Wednesday, July 13, 2011

Tech: Change Your Phone's Camera Resolution

Chances are that if you have a smartphone, you like to share the pictures you take with it.  Take a moment to take a look at the resolution your camera is set at.  My Droid Incredible goes up to 8 MegaPixel (3264x1952).  Because of the small lens, the pictures are pretty noisy, even in daylight.  So I'd never print anything larger than a 4x6.  Realistically I'd probably print a 3x4.  Most photo printers recommend a resolution of 300 dots per inch.  So a photo printed at 4 inches by 6 inches would need a resolution of 1800 x 1200.  On my phone this resolution is just below my 3 megapixel setting.  So at 3x4 I'd only need to use my 1 megapixel setting.  This also makes emailing and uploading my photos to Facebook MUCH faster!  Furthermore it uses less disk space on my memory card.

Tuesday, July 5, 2011

Code: EF Code First Column Name Mapping

When using Entity Framework Code First there are a couple of ways to map your classes to your database, below is a code snippet of what made the most sense to me.  It maps property names to column names, denotes the table name to use for the class, and specifies the primary key.  There are also a handful of different properties on this class, but because they have the same name as the column in the database they don't need to be explicitly set.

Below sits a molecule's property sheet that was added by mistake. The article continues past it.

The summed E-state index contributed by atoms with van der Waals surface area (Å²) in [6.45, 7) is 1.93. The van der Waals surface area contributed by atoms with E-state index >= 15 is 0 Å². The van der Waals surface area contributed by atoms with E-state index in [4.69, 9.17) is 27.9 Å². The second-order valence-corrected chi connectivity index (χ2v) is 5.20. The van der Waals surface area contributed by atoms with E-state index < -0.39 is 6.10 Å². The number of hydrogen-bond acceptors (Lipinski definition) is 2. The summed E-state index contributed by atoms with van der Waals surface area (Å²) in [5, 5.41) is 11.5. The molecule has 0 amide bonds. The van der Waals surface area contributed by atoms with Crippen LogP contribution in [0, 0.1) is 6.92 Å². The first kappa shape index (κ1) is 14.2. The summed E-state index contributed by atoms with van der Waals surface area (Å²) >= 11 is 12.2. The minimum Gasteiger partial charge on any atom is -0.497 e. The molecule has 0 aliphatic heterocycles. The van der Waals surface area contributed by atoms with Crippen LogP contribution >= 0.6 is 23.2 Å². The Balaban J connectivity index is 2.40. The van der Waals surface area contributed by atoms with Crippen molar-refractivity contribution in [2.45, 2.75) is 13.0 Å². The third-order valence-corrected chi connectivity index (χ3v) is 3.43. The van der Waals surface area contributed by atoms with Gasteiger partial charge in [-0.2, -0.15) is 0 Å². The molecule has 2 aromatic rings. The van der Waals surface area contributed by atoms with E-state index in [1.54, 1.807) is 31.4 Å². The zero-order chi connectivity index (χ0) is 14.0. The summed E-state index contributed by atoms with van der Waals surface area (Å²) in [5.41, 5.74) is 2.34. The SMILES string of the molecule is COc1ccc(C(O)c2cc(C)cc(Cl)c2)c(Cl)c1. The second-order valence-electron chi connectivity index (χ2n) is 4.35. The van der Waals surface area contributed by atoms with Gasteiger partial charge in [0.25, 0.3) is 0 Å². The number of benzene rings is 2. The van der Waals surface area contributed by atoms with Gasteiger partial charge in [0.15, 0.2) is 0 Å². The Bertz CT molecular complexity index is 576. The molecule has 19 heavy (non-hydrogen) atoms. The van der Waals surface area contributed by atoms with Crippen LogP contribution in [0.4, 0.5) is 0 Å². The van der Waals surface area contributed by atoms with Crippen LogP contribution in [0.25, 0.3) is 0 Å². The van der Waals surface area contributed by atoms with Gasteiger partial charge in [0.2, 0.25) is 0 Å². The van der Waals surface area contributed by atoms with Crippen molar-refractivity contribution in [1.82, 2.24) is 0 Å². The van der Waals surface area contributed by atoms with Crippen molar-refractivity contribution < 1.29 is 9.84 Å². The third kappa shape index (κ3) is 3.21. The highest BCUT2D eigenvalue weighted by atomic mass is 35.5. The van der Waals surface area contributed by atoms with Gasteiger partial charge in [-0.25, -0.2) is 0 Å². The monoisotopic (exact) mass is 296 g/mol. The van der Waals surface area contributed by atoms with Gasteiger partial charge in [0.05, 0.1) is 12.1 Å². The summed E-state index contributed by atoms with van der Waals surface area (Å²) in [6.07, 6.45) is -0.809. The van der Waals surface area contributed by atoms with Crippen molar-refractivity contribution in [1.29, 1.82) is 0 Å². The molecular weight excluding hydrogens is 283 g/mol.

public class LocateDB : DbContext
{
    public LocateDB()
        : base("LocateDB")
    {
        Database.SetInitializer<LocateDB>(null);
    }
 
    public DbSet<LocateAccount> LocateAccounts { getset; }
 
    protected override void OnModelCreating(DbModelBuilder modelBuilder)
    {
        var entity = modelBuilder.Entity<LocateAccount>();
        entity.Property(x => x.PR_Fax).HasColumnName("PR_Fax#");
        entity.Property(x => x.PRATT_Fax).HasColumnName("PRATT_Fax#");
        entity.HasKey(x => x.LocateId);
        entity.ToTable("Locate");
    }
}